Friday, May 27, 2011
Have a Better Spring: Use These Feng Shui Tips
Guest Blogger Yvonne Phillips:
Ah, beautiful spring; sunshine, blossoms and flowering plants. How can this season be anything but positive energy?
But for so many of us, spring is allergy season, presenting a catch-22 situation of wanting to be outdoors more, but suffering for it. From pollen, cut grass and ragweed, what can we possibly do to keep the allergies away? Besides offering a medical solution or the stand-by nasal spray, I would like to suggest a pro-active and natural way you can boost your overall health by working with your surroundings.
Utilizing the art and wisdom of Feng Shui, our homes can support us with our quest for good health.
The map of Feng Shui is called the Bagua, and the center area where the tai chi symbol is located is the Health area. Transferring this map to your living space; the center of your house and each individual room is the Health area, and deserves special consideration and attention, especially during allergy season. In analyzing the Health area of your home, or each room, you are working the center of that space, and consider the following for proper Feng Shui:
• Clear the clutter from the area and spring-clean with the art of Feng Shui in mind. You are in essence moving out the old energy and shifting into a new and vibrant one. This will assist with the goal of everyone being healthy in your home.
• If it’s an area that can be painted or have more color, choose an earth tone or yellow to support good energy for health.
• Add your intentions to this space by writing it down on an earth tone colored paper. Be specific and grateful, extending your wishes for vibrant health to everyone in your home; not just for yourself. For example; “I am so grateful that my whole family is happy and healthy”. Place this written intention in your center Health area, by either tucking it away in a book, behind a photo or plant, or simply placing it on the floor when no one will walk over it.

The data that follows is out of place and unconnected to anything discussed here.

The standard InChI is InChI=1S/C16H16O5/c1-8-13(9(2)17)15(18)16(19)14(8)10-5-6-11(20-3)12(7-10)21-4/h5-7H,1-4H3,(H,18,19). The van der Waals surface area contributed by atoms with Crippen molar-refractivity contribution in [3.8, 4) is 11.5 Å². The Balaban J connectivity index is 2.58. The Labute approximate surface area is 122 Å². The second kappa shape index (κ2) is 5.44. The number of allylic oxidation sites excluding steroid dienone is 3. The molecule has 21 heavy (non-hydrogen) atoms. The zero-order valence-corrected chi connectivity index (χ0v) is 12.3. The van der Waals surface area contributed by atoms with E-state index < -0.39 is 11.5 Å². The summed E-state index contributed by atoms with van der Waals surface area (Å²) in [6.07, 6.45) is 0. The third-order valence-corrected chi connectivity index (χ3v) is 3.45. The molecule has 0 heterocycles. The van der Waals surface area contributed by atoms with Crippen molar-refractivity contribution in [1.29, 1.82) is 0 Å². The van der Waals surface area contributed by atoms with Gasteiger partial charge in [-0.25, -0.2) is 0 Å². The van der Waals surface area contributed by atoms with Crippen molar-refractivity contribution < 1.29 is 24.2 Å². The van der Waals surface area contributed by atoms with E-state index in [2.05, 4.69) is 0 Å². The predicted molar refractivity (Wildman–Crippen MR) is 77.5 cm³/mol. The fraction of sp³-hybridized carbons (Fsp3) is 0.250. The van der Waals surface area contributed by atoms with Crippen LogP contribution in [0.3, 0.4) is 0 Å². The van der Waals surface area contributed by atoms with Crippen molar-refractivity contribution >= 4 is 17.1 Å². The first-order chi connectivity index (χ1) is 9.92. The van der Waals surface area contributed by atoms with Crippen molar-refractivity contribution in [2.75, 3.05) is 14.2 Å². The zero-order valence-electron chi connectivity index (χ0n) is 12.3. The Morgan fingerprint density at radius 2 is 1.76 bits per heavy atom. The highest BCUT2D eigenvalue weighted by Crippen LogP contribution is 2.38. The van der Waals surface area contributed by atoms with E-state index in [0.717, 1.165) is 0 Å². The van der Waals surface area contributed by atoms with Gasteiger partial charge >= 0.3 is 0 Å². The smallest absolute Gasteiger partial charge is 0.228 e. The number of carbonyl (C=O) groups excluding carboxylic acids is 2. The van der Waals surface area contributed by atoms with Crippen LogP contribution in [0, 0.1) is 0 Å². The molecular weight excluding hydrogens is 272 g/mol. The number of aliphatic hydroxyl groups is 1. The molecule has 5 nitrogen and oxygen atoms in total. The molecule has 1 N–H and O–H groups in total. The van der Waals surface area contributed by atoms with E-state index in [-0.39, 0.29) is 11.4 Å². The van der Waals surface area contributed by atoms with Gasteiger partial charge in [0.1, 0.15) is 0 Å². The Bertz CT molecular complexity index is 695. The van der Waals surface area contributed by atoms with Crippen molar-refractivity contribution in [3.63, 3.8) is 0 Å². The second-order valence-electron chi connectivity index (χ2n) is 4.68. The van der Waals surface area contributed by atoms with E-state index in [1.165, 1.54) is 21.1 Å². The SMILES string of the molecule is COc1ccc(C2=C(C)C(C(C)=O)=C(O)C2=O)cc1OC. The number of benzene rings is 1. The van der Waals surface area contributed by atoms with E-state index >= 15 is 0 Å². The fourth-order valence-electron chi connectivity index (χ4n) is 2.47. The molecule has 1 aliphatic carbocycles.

With the center Health area looked after, you can work with Feng Shui throughout the rest of the house for better health and well being:
• Keep the air in your home clear of dust and pollen by regular cleaning and using an air filter or ionizer.
• Healthy potted plants or wind chimes around your home will disperse negative chi, as well as playing soft and uplifting music.
• Place a mirror directly opposite a window that looks out onto trees and the sky, which expands and magnifies the positive healthy energy coming through the window.
Incorporate the five elements of Feng Shui into your environment to promote balance:
• Earth – Stones, plants and healthy soil to enhance the grounding balance of the earth element. Colors representing earth include brown or yellow.
• Wood – Wooden planting boxes, or decorative wooden pieces such as a carving, bench or bamboo pieces. The color representing wood is green.
• Metal - Wind chimes, planters or copper decorative pieces. Colors representing metal are white, gold or silver.
• Water - Still or slow flowing water such as a fountain, bird bath, pond or pooled water from a stream. Colors representing water are black or blue.
• Fire – Candles, lanterns, fireplaces or an outdoor fire pit. The color red represents fire.
By intentionally practicing the healing art of Feng Shui, you can uplift the energy flow in your surroundings, creating a calm, supportive and healthy environment for you and your family this spring.
Yvonne Phillips is a National Feng Shui Practitioner, Author and Speaker with over 20 years of experience. Yvonne is certified with Feng Shui Institute International and has trained with world famous Feng Shui GrandMaster Lillian Too. As owner of Creative Color & Design, she incorporates Feng Shui principles into both residences and businesses,from small businesses to large corporations. Please visit her website for more information on a class of Feng Shui to Go to learn how to do your own Feng Shui.